- Problems with the digestive system, such as persistent diarrhoea or constipation; babies may have feeding problems and may not gain weight normally.
- Dementia at an earlier age (it occurs 20 to 30 years earlier than in the rest of the population).
DevelopmentAll people with Down's syndrome have some level of learning disability but the severity can differ between individuals. Children usually learn to walk, talk, read and write, but more slowly than other children of their age. People with Down's syndrome learn to do things throughout their lives at different rates.
Causes of Down's syndromeDown's syndrome is caused by an extra chromosome. This happens as a result of a problem in cell division but it's not known what causes that to happen. However, the chance of having a baby with Down's syndrome increases with the mother's age.
Mother's age at conception Risk of Down syndrome:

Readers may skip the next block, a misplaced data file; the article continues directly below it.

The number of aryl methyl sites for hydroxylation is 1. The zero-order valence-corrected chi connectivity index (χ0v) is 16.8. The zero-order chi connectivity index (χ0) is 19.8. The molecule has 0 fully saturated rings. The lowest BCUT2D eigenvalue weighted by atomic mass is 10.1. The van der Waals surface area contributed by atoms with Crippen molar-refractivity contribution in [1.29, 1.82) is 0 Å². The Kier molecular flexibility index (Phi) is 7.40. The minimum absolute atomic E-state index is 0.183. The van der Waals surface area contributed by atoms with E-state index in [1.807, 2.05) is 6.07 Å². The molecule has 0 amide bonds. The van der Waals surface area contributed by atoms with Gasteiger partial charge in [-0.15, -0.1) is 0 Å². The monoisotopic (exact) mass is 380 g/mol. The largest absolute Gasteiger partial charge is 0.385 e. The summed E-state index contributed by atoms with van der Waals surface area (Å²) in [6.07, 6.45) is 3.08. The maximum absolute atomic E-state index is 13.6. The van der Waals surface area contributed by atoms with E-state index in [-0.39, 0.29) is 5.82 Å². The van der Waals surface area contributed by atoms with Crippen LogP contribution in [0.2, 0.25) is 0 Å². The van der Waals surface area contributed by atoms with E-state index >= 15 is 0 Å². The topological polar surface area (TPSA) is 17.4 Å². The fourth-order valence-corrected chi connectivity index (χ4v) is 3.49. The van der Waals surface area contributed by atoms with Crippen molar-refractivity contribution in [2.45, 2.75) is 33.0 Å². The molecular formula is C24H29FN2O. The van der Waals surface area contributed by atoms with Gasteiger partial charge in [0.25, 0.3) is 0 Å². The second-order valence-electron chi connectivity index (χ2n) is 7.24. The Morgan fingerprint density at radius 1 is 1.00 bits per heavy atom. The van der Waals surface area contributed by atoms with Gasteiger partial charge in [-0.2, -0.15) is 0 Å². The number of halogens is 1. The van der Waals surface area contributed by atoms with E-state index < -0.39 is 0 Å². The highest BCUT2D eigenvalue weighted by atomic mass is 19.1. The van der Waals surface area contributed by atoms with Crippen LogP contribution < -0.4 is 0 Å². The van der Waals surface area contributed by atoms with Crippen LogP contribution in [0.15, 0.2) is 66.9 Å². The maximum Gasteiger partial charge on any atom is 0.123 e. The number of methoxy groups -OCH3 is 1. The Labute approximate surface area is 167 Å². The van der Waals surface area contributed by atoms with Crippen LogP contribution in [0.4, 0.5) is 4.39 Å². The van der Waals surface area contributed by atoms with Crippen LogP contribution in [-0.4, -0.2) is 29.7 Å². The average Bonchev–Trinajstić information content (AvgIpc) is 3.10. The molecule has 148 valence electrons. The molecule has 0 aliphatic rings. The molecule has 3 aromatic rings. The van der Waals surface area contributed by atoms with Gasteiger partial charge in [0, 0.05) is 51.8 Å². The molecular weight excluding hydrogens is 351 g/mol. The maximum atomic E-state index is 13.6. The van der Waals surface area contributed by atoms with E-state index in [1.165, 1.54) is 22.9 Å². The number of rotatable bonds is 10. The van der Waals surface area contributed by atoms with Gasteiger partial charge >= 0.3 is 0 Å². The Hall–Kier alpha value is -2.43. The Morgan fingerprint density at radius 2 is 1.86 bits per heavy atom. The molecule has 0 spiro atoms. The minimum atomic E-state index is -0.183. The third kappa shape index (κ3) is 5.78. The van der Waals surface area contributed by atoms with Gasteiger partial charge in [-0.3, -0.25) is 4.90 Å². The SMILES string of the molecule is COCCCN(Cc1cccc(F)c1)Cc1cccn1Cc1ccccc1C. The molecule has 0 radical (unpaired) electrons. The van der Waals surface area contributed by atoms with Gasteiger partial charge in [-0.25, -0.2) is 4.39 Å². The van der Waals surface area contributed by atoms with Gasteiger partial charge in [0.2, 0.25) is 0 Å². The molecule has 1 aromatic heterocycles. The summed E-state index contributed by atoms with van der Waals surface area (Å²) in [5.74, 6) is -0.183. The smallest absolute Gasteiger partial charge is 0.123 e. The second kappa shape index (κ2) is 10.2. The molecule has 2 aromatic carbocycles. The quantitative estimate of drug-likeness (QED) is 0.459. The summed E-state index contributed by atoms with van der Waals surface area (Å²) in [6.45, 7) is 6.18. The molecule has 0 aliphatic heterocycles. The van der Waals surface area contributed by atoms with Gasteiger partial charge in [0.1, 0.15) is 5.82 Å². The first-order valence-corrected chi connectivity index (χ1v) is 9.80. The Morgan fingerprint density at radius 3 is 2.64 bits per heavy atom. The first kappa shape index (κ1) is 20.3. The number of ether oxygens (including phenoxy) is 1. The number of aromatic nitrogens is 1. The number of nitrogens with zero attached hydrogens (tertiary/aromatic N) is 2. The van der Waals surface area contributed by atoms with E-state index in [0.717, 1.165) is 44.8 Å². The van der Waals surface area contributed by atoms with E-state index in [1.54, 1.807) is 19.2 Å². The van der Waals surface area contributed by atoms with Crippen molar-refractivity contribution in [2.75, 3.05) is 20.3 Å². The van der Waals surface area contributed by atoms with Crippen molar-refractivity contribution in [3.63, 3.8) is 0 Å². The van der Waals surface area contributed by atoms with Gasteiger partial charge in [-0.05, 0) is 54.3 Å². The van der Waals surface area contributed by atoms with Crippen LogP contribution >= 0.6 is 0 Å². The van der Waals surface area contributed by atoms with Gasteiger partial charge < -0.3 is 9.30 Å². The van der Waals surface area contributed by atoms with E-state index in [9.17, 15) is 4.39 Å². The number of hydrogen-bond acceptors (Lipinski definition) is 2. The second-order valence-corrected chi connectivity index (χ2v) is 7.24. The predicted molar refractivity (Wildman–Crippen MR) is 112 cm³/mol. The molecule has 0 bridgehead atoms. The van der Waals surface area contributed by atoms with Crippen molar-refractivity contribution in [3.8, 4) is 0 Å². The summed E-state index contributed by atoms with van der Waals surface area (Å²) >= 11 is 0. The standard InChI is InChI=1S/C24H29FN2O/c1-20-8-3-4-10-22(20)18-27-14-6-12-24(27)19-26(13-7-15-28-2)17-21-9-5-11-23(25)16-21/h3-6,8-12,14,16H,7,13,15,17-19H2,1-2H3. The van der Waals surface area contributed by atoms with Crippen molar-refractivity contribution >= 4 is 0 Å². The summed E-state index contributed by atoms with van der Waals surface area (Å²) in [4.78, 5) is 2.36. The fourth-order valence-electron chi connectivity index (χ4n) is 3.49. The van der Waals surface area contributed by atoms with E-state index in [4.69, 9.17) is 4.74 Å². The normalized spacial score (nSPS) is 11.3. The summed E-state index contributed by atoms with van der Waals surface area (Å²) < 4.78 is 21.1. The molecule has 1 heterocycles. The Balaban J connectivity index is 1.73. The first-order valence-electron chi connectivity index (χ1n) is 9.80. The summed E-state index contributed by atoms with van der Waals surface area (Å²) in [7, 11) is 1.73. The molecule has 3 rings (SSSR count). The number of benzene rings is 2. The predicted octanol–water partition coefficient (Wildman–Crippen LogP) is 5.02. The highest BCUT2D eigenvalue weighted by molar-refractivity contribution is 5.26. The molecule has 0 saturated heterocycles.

- 25 years 1 in 1,250
- 30 years 1 in 1,000
- 35 years 1 in 400
- 40 years 1 in 100
- 45 years 1 in 30
The chance of you having a baby with Down's syndrome has nothing to do with where you live, your social class or your race. You can't do anything before or during pregnancy to change the chance of your baby having Down's syndrome.
Diagnosis of Down's syndromeBabies with Down's syndrome are usually diagnosed in the first few days after birth. Doctors and midwives are trained to identify the physical characteristics associated with the condition. Some babies have almost no physical signs while others have all of them. A chromosome test is then used to confirm the diagnosis. The doctor will take a blood sample from the baby. This is sent to a laboratory for tests.